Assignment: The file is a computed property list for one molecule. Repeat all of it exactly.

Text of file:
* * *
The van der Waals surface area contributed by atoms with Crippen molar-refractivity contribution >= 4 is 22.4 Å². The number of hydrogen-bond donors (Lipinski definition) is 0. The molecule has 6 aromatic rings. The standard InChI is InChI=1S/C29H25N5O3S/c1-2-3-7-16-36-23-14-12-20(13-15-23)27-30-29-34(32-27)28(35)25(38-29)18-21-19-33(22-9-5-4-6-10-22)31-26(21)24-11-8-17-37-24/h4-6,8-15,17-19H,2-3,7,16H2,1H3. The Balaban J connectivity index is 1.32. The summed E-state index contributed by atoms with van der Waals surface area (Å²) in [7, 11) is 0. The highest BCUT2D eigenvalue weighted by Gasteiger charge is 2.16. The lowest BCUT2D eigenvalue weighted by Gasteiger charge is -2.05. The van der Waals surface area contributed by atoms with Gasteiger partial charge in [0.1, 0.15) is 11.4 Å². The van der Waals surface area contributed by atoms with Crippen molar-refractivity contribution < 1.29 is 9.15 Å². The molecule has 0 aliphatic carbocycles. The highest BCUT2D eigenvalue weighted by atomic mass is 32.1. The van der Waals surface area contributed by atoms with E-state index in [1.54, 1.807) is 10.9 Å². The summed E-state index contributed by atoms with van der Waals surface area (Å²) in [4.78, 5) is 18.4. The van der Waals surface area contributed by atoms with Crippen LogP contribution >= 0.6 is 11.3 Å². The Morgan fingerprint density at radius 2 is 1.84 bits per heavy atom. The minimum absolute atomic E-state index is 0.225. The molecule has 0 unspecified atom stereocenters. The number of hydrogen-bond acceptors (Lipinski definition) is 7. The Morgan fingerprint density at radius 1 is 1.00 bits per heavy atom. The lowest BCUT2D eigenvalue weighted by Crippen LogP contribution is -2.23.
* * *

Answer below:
The van der Waals surface area contributed by atoms with Crippen molar-refractivity contribution >= 4 is 22.4 Å². The number of hydrogen-bond donors (Lipinski definition) is 0. The molecule has 6 aromatic rings. The standard InChI is InChI=1S/C29H25N5O3S/c1-2-3-7-16-36-23-14-12-20(13-15-23)27-30-29-34(32-27)28(35)25(38-29)18-21-19-33(22-9-5-4-6-10-22)31-26(21)24-11-8-17-37-24/h4-6,8-15,17-19H,2-3,7,16H2,1H3. The Balaban J connectivity index is 1.32. The summed E-state index contributed by atoms with van der Waals surface area (Å²) in [7, 11) is 0. The highest BCUT2D eigenvalue weighted by Gasteiger charge is 2.16. The lowest BCUT2D eigenvalue weighted by Gasteiger charge is -2.05. The van der Waals surface area contributed by atoms with Gasteiger partial charge in [0.1, 0.15) is 11.4 Å². The van der Waals surface area contributed by atoms with Crippen molar-refractivity contribution < 1.29 is 9.15 Å². The molecule has 0 aliphatic carbocycles. The highest BCUT2D eigenvalue weighted by atomic mass is 32.1. The van der Waals surface area contributed by atoms with E-state index in [1.54, 1.807) is 10.9 Å². The summed E-state index contributed by atoms with van der Waals surface area (Å²) in [4.78, 5) is 18.4. The van der Waals surface area contributed by atoms with Crippen LogP contribution >= 0.6 is 11.3 Å². The Morgan fingerprint density at radius 2 is 1.84 bits per heavy atom. The minimum absolute atomic E-state index is 0.225. The molecule has 0 unspecified atom stereocenters. The number of hydrogen-bond acceptors (Lipinski definition) is 7. The Morgan fingerprint density at radius 1 is 1.00 bits per heavy atom. The lowest BCUT2D eigenvalue weighted by Crippen LogP contribution is -2.23.